Friday The 13 And The Knights Templar
The Knights Templar, also known as the Poor Fellow-Soldiers of Christ and the Temple of Solomon, the Order of Solomon’s Temple, or the Templars, are an extinct group of warriors, whose memory is shrouded in a myriad of myths and legends, which still grips the imagination. So what exactly happened to the Catholic Military Order, who exercised financial authority over countless, prominent, royal houses and major capitals in Europe?
One of the many legends surrounding them indicates that their demise began in France, on the most notorious of all days, Friday the 13 in the year 1307. It is unclear if their destruction was a reckoning for insinuations of misuse of power or a political gamble.
What is known is that after they lost the Holy Land to the Muslims during the Crusades, their order’s entire existence came into question and lost support. Rumors sprang up about their secret initiation ceremonies, sewing seeds of doubt and mistrust. One man who seized upon this opportunity was King Philip IV ‘the fair’ of France. He was indebted to the Templars and wanted to snag their great wealth for himself.
In 1307, King Philip IV had members of the order in France arrested. Once incarcerated, the knights were tortured mercilessly into giving false confessions of heresy, sodomy, and treason that were made public. For seven years, the Templars were subjected to official inquiries and public executions, where hundreds were burned at the stake. Pope Clement tried to save the Templars but was unsuccessful. Finally, after much pressure from the King of France, in 1312, at the Council of Vienne, Clement dissolved the Knights Templar and ordered all Christian monarchs to arrest the remaining members. He also issued a Papal Bull giving the Templar lands to the Knights of Hospitallers. In March 1314, outside the Notre-Dame de Paris Cathedral, Jacques de Maloy, the last Templar Master died, after retracting his confession.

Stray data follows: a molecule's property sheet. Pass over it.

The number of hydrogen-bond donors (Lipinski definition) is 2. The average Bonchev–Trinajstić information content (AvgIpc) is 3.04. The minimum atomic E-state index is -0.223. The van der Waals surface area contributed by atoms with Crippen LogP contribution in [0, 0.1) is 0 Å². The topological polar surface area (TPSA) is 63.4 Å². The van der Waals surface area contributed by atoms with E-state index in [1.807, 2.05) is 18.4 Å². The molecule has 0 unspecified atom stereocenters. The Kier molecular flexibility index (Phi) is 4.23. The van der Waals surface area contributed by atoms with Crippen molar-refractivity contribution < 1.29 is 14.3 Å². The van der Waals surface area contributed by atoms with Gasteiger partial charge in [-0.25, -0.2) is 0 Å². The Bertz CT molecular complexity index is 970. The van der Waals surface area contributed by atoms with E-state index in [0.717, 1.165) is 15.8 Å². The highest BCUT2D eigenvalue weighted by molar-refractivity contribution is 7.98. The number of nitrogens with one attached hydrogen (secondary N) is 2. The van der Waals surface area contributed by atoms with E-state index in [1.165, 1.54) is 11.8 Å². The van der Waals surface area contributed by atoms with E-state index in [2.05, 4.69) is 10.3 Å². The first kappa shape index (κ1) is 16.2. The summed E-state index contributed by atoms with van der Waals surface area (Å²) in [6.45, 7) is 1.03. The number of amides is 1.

The secrets and mysteries surrounding the Knights Templar have ignited colorful conspiracy theories and stories that still delight modern-day audiences. A few of the most popular are The Da Vinci Code, Indiana Jones and the Last Crusade, and National Treasure.